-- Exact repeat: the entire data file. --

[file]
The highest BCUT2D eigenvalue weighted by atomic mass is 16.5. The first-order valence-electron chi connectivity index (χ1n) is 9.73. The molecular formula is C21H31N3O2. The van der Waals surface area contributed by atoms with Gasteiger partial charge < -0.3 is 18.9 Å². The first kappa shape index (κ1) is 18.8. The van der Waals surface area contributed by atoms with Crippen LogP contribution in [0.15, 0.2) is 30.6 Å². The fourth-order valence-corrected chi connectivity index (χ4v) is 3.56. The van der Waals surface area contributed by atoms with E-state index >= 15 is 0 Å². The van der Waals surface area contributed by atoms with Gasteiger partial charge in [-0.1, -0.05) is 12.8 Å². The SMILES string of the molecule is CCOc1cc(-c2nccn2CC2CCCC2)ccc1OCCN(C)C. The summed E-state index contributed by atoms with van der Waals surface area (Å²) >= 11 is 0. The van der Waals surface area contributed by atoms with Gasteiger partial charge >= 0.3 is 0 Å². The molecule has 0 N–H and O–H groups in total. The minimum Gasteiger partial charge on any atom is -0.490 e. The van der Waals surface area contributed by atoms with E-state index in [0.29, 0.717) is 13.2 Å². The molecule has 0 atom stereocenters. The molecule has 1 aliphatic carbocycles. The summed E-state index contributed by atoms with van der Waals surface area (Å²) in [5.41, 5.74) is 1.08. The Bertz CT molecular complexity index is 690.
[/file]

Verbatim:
The highest BCUT2D eigenvalue weighted by atomic mass is 16.5. The first-order valence-electron chi connectivity index (χ1n) is 9.73. The molecular formula is C21H31N3O2. The van der Waals surface area contributed by atoms with Gasteiger partial charge < -0.3 is 18.9 Å². The first kappa shape index (κ1) is 18.8. The van der Waals surface area contributed by atoms with Crippen LogP contribution in [0.15, 0.2) is 30.6 Å². The fourth-order valence-corrected chi connectivity index (χ4v) is 3.56. The van der Waals surface area contributed by atoms with E-state index >= 15 is 0 Å². The van der Waals surface area contributed by atoms with Gasteiger partial charge in [-0.1, -0.05) is 12.8 Å². The SMILES string of the molecule is CCOc1cc(-c2nccn2CC2CCCC2)ccc1OCCN(C)C. The summed E-state index contributed by atoms with van der Waals surface area (Å²) >= 11 is 0. The van der Waals surface area contributed by atoms with Gasteiger partial charge >= 0.3 is 0 Å². The molecule has 0 N–H and O–H groups in total. The minimum Gasteiger partial charge on any atom is -0.490 e. The van der Waals surface area contributed by atoms with E-state index in [0.29, 0.717) is 13.2 Å². The molecule has 0 atom stereocenters. The molecule has 1 aliphatic carbocycles. The summed E-state index contributed by atoms with van der Waals surface area (Å²) in [5.41, 5.74) is 1.08. The Bertz CT molecular complexity index is 690.